Since 1999, the workshop on Cryptographic Hardware and Embedded Systems (CHES) is the foremost international scientific event dedicated to all aspects of cryptographic hardware and security in embedded systems. Its twelfth edition was held in Santa Barbara, California, USA, August 17-20, 2010. Exceptionally this year, it was co-located with the 30th International Cryptology Conference (CRYPTO). This co-location provided unique interaction opportunities for the communities of both events. Like in previous years, CHES was sponsored by the International Association for Cryptologic Research (IACR).
The workshop received 108 submissions, from 28 different countries, of which the program committee selected 30 for presentation. Each submission was reviewed by at least 4 committee members, for a total of 468 reviews. Two invited talks completed the technical program. The first one, given by Ivan Damgård and Markus Kuhn, was entitled "Is Theoretical Cryptography Any Good in Practice?", and presented jointly to the CRYPTO and CHES audiences, on Wednesday, August 18, 2010. The second one, given by Hovav Shacham, was entitled "Cars and Voting Machines: Embedded Systems in the Field".
The program committee agreed on giving a best paper award to Alexandre Berzati, Cécile Canovas-Dumas and Louis Goubin, for their work "Public Key Perturbation of Randomized RSA Implementations". These authors will also be invited to submit an extended version of their paper to the Journal of Cryptology, together with the authors of two other contributions. First, Jean-Philippe Aumasson, Luca Henzen, Willi Meier and Maria Naya-Plasencia, authors of "Quark: a Lightweight Hash". Second, Luca Henzen, Pietro Gendotti, Patrice Guillet, Enrico Pargaetzi, Martin Zoller and Frank K. Gürkaynak, for their paper entitled "Developing a Hardware Evaluation Method for SHA-3 Candidates". These papers illustrate three distinct areas of cryptographic engineering research, namely: physical (aka implementation) security, the design of lightweight primitives and the efficient hardware implementation of cryptographic algorithms.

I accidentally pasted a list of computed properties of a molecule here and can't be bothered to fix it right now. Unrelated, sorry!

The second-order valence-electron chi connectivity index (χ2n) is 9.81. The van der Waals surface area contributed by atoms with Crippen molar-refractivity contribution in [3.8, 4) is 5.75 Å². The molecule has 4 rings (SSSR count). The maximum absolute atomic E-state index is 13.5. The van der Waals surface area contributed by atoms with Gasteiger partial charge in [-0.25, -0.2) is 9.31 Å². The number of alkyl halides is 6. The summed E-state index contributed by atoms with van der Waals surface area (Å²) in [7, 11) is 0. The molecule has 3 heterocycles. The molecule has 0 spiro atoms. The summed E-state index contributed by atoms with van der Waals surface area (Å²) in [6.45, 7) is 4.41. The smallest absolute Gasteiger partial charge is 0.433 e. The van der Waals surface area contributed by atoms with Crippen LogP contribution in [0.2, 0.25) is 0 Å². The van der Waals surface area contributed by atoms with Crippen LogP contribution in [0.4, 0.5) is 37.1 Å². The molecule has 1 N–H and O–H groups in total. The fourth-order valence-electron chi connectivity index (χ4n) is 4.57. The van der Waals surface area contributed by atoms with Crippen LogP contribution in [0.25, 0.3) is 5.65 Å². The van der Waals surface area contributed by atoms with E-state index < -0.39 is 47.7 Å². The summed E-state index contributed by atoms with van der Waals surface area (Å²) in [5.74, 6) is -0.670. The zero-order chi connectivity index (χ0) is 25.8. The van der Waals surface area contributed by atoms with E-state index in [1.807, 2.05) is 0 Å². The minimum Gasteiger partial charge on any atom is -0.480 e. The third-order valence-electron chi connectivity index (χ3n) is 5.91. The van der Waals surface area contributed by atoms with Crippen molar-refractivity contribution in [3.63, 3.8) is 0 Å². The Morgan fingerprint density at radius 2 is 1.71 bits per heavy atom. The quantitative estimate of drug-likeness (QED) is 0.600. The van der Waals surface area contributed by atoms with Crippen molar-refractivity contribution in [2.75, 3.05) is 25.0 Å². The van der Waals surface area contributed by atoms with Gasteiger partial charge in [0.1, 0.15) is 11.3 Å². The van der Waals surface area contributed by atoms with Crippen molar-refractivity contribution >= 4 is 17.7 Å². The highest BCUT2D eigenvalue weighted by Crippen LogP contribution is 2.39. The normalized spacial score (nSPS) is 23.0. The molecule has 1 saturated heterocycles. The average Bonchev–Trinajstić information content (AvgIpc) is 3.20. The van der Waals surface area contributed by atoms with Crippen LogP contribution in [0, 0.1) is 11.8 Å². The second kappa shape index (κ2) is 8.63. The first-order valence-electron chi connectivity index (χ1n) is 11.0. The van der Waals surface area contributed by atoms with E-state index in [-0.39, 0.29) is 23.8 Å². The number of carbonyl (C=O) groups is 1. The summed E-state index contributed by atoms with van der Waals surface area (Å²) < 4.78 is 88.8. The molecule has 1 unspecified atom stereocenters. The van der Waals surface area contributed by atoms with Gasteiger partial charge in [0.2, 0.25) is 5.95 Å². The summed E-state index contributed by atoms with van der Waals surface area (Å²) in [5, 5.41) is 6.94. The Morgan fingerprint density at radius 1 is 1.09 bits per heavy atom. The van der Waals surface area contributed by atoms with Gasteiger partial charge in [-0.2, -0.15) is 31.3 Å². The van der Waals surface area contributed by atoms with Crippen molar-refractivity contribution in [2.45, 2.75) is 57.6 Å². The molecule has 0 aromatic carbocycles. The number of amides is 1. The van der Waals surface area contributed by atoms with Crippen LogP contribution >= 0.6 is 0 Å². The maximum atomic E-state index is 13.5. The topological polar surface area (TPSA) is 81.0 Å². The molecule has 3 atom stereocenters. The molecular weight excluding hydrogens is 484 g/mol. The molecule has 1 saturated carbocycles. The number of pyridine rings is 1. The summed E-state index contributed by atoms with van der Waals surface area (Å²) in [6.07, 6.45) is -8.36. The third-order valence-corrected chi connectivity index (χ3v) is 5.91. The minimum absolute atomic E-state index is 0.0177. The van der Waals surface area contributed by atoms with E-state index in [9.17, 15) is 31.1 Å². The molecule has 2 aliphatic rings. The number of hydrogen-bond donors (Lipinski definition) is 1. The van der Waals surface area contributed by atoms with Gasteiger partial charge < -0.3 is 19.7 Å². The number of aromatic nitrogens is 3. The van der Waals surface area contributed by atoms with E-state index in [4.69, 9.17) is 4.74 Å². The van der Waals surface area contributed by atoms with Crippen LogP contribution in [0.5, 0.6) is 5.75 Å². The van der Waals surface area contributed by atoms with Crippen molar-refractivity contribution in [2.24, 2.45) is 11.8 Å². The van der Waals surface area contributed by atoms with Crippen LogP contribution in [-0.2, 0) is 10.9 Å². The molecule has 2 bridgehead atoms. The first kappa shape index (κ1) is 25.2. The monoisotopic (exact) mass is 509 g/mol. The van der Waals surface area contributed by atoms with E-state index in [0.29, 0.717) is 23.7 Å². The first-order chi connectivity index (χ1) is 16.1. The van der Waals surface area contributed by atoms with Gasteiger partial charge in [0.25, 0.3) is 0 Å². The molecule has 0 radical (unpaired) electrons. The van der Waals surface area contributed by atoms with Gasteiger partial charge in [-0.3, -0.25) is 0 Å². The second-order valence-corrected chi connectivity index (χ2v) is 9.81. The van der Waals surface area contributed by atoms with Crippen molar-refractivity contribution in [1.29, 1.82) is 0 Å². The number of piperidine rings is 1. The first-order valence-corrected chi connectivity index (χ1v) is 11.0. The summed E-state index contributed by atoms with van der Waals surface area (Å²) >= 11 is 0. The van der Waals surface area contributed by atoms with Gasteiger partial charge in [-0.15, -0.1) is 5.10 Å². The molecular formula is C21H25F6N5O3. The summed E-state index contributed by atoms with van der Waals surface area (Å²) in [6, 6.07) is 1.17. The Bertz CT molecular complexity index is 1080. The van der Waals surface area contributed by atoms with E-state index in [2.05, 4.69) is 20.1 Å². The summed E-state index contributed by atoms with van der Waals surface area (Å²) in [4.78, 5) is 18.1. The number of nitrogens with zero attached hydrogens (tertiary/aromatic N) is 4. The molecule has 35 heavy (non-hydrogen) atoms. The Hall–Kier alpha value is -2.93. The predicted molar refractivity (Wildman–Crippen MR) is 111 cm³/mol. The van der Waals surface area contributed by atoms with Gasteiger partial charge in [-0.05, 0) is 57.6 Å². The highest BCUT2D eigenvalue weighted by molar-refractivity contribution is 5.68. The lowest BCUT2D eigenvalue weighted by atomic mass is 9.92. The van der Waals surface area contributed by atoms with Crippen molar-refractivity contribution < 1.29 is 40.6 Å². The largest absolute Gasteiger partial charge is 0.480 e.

We would like to express our deepest gratitude to the various people who helped in the organization of the conference and made it a successful event. In the first place, we thank the authors who submitted their works. The quality of the submissions and the variety of the topics that they cover are reflective of an evolving and growing research area, trying to bridge the gap between theoretical advances and their practical application in commercial products. The selection of 30 papers out of these strong submissions was a challenging task and we sincerely thank the 41 program committee members, as well as the 158 external reviewers, who volunteered to read and discuss the papers over several months. They all contributed to the review process with a high-level of professionalism, expertise and fairness. We also acknowledge the great contribution of our invited speakers. We highly appreciated the assistance of çetin Kaya Koç and Jean-Jacques Quisquater, the general co-chairs of CHES 2010, and the help of the local staff at the University of California Santa Barbara. A big thank-you to Tal Rabin, the program chair of CRYPTO 2010, for the good collaboration and discussions which allowed a nice interaction between CRYPTO and CHES. We owe our gratitude to Shai Halevi, for maintaining the review website, to Jens-Peter Kaps, for maintaining the CHES website, and to the staff at Springer, for making the finalization of these proceedings an easy task. We also express our gratitude to our generous sponsors, namely: Cryptography Research, Riscure, Technicolor, Oberthur Technologies, the Research Center for Information Security and Telecom ParisTech. And finally, we would like to thank the CHES steering committee for allowing us to serve at such a prestigious workshop.August 2010 Stefan Mangard